Why the laws surrounding drinking need to change

Before we start here, I’m gonna be perfectly honest, so to all the moms and dads reading this you might want to close your little eyes for this next part. I am no stranger to drinking. I understand how this might change the way you see me; you think I’m much braver than you used to for admitting such a thing. But it is the truth. I drink. I’ve got another truth bomb: I’m not gonna apologize for drinking either.

Being someone who drinks, I understand the risks and rewards that go along with it, which is why it is so baffling to me the ways the drinking laws in this country help to enable dangerous drinking habits. We all know someone who has drank too much and it is time we ask the serious question of whether or not there is something we can do.

I know what you all must be thinking, “He’s gonna hit us with the old Shyamalan twist and reveal he was just talking about water this whole time” but that’s not true and I’d thank you not to put words in my mouth. I am not talking about drinking water or juice or any other drink that never hurt anybody before. I’m talking about the hard stuff, the poison we all partake of, the silly stuff that gets us through the day.

I’m talking about milk, baby.

The milk epidemic has gotten out of hand at this point, and Congress refuses to do anything about it. It is absurd that, by law, once you turn five you are required to drink 3 gallons of milk a day every day for the rest of your life. And I don’t want to hear anybody coming to me saying that we can’t change the law because it’s in the constitution, because the constitution does not reflect the times we live in. Milk was different back in the 1776s, it didn’t have anywhere near as many lactose molecules as it does today. A gallon of milk today would be absolutely unrecognizable to Kevin James Madison, the man who submitted the “Three Gallon Rule” at the first Congressional Congress. I’d even venture to say that modern day milk would most likely scare him.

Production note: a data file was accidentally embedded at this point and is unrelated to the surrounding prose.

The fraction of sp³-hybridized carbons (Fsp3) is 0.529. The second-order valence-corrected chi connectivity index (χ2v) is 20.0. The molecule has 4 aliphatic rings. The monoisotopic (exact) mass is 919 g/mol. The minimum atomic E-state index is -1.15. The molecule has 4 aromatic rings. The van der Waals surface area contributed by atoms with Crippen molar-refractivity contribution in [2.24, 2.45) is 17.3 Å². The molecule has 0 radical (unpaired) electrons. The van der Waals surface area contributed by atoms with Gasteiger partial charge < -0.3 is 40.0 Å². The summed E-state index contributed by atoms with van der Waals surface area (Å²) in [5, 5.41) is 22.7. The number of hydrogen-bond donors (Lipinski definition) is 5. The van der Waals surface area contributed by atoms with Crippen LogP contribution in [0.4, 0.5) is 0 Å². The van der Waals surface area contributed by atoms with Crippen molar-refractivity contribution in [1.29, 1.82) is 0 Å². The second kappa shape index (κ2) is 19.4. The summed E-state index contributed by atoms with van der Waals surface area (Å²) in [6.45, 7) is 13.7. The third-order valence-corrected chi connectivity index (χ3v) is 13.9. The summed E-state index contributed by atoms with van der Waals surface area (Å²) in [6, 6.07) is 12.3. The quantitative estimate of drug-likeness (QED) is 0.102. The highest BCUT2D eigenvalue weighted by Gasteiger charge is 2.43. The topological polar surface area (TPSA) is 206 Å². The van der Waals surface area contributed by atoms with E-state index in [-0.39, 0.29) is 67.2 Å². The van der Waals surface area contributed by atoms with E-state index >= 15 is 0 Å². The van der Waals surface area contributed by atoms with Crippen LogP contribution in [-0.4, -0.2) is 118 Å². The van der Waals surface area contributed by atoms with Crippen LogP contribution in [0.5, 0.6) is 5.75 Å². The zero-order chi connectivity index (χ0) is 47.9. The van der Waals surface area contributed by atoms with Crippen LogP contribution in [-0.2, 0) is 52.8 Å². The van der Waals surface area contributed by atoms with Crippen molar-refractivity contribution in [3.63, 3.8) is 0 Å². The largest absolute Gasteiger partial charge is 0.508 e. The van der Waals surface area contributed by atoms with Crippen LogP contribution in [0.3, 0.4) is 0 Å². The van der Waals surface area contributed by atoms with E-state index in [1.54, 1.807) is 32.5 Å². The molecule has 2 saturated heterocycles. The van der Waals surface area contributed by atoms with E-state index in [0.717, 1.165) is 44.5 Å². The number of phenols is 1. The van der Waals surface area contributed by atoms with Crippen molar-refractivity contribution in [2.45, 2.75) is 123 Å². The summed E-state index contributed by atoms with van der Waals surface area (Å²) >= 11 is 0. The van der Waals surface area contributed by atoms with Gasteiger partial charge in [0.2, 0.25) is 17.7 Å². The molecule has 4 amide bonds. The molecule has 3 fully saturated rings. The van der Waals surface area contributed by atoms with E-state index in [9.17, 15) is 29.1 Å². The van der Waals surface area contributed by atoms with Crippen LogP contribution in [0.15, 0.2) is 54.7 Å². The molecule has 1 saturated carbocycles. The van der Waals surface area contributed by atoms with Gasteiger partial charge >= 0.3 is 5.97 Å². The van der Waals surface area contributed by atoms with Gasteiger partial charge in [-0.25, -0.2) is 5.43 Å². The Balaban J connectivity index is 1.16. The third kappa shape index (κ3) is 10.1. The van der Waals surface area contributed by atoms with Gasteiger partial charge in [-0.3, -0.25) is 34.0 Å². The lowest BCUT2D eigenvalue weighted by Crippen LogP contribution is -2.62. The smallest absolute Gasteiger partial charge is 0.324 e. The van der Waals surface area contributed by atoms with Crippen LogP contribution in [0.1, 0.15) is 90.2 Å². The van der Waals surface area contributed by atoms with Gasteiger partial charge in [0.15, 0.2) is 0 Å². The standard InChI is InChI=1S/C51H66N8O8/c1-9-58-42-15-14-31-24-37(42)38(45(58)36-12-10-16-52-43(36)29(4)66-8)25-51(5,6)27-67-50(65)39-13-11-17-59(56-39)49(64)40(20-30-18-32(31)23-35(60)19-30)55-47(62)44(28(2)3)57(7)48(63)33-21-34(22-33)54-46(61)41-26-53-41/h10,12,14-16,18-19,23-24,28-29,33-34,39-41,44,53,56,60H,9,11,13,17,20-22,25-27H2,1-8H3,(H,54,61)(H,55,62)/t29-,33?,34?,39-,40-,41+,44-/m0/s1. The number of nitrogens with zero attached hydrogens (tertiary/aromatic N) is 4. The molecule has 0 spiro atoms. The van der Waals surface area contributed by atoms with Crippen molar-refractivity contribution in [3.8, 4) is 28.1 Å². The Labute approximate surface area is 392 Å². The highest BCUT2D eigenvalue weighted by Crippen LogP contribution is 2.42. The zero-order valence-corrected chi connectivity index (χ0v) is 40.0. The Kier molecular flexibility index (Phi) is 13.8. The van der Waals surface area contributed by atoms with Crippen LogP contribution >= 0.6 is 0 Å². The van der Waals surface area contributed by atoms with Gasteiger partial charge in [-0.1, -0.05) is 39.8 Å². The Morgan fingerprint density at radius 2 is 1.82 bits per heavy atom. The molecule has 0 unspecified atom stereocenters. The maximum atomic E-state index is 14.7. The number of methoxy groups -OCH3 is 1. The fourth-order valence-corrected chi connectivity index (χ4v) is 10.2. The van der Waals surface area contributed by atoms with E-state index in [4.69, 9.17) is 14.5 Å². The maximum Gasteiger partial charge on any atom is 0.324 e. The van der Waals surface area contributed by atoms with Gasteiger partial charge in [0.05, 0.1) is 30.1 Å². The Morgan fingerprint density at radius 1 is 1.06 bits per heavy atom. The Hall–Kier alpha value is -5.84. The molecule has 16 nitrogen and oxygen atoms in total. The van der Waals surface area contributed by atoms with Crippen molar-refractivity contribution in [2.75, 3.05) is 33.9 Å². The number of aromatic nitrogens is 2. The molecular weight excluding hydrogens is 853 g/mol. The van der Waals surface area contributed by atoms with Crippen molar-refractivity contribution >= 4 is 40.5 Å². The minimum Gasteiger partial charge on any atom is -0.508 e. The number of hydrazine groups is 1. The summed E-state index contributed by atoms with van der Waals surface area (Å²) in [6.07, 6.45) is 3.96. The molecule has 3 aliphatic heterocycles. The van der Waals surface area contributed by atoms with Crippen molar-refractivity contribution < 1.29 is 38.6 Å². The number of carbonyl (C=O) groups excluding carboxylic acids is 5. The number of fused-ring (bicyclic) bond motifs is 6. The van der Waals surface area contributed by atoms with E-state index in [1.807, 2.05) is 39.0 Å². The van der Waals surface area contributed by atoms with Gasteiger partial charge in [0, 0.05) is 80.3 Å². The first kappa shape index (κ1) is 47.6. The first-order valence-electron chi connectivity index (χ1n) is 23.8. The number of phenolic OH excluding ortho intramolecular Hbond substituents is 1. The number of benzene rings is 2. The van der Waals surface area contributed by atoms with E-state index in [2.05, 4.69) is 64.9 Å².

Despite years of innovation making milk creamier and easier to drink with even more fatty acids, there have been little to no changes in the laws on milk. It seems like almost every day we hear about someone going into their high school and challenging everyone to the gallon challenge, leaving more and more innocent students in the hospital with upset stomachs — not to mention the students who tragically lost their lunch throwing up all the milk. Yet, for some reason, Congress sits on their hands doing nothing. It’s because politicians like Marco “Milk” Rubio and Sarah “Milk” Palin are swimming in the cream-filled pockets of the Milk Rights Association and they do not reflect us. Things may seem hopeless but we, as the voices of a generation, have to power to stand up and make a change. Our votes and our voices matter when they are unified so if you feel that you can’t make a difference, you are wrong. The less people to stand the less impact it has, so please contact your representatives about responsible milk laws and if they do not reflect your beliefs on the place milk has in our country — and in our stomachs — then you must vote them out. This milk should be spilled, and I’m not gonna cry about it. If you want to compliment me on how good that last sentence is, I’m on Facebook.

1 COMMENT

  1. With regard to “milk” that the author writes about, I wish that he had first suggested that we insist on the people charged with enforcing the laws on “milk” actually do their job…and if not….pay the price for their incompetency. I believe that there are already enough laws on the books concerning “milk” . They need to be enforced. Before the latest “milk” tragedy in Florida the FBI and the local county Sheriff’s department were tipped off on the shooter. The tipster to the FBI gave that organization all the information necessary on the culprit except the exact date and time and location of the attack. Who at the FBI has paid a price for that incompetency? This is the same FBI that also missed the Boston Marathon bombing

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